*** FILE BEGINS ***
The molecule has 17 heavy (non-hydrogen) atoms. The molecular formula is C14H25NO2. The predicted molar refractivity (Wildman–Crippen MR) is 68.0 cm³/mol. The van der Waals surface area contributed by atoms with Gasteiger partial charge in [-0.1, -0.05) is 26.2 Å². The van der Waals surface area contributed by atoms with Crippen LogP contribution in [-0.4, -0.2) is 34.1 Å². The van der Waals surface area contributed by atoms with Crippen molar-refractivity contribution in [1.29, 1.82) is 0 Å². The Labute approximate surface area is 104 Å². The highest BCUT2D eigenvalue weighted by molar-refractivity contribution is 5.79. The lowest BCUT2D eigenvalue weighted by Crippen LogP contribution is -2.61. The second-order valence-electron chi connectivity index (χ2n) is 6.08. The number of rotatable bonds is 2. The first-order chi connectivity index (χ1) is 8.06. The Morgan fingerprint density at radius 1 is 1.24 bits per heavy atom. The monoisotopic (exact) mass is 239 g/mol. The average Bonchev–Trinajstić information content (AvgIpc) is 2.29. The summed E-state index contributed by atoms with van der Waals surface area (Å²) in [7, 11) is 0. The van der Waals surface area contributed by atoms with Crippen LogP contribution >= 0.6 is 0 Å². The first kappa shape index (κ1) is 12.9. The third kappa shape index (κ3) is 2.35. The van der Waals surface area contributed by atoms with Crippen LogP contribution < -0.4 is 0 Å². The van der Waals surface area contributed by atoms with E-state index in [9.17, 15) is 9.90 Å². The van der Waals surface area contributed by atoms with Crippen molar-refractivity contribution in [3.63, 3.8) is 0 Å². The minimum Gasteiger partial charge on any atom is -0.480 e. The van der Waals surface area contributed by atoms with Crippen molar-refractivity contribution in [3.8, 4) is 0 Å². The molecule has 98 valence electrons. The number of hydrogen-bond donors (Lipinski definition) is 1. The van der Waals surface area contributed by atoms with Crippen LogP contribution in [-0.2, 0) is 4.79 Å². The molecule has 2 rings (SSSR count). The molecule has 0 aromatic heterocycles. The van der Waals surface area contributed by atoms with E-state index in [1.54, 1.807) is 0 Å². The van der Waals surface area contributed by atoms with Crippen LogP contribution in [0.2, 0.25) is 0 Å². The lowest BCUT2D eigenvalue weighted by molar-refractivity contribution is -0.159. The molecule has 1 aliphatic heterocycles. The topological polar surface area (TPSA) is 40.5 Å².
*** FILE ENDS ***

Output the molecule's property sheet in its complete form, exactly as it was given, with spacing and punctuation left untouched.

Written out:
The molecule has 17 heavy (non-hydrogen) atoms. The molecular formula is C14H25NO2. The predicted molar refractivity (Wildman–Crippen MR) is 68.0 cm³/mol. The van der Waals surface area contributed by atoms with Gasteiger partial charge in [-0.1, -0.05) is 26.2 Å². The van der Waals surface area contributed by atoms with Crippen LogP contribution in [-0.4, -0.2) is 34.1 Å². The van der Waals surface area contributed by atoms with Crippen molar-refractivity contribution in [1.29, 1.82) is 0 Å². The Labute approximate surface area is 104 Å². The highest BCUT2D eigenvalue weighted by molar-refractivity contribution is 5.79. The lowest BCUT2D eigenvalue weighted by Crippen LogP contribution is -2.61. The second-order valence-electron chi connectivity index (χ2n) is 6.08. The number of rotatable bonds is 2. The first-order chi connectivity index (χ1) is 8.06. The Morgan fingerprint density at radius 1 is 1.24 bits per heavy atom. The monoisotopic (exact) mass is 239 g/mol. The average Bonchev–Trinajstić information content (AvgIpc) is 2.29. The summed E-state index contributed by atoms with van der Waals surface area (Å²) in [7, 11) is 0. The van der Waals surface area contributed by atoms with Crippen LogP contribution >= 0.6 is 0 Å². The first kappa shape index (κ1) is 12.9. The third kappa shape index (κ3) is 2.35. The van der Waals surface area contributed by atoms with Crippen LogP contribution < -0.4 is 0 Å². The van der Waals surface area contributed by atoms with E-state index in [9.17, 15) is 9.90 Å². The van der Waals surface area contributed by atoms with Crippen molar-refractivity contribution in [3.63, 3.8) is 0 Å². The minimum Gasteiger partial charge on any atom is -0.480 e. The van der Waals surface area contributed by atoms with Crippen molar-refractivity contribution in [3.8, 4) is 0 Å². The molecule has 98 valence electrons. The number of hydrogen-bond donors (Lipinski definition) is 1. The van der Waals surface area contributed by atoms with Crippen LogP contribution in [-0.2, 0) is 4.79 Å². The molecule has 2 rings (SSSR count). The molecule has 0 aromatic heterocycles. The van der Waals surface area contributed by atoms with E-state index in [1.54, 1.807) is 0 Å². The van der Waals surface area contributed by atoms with Crippen LogP contribution in [0.2, 0.25) is 0 Å². The lowest BCUT2D eigenvalue weighted by molar-refractivity contribution is -0.159. The molecule has 1 aliphatic heterocycles. The topological polar surface area (TPSA) is 40.5 Å².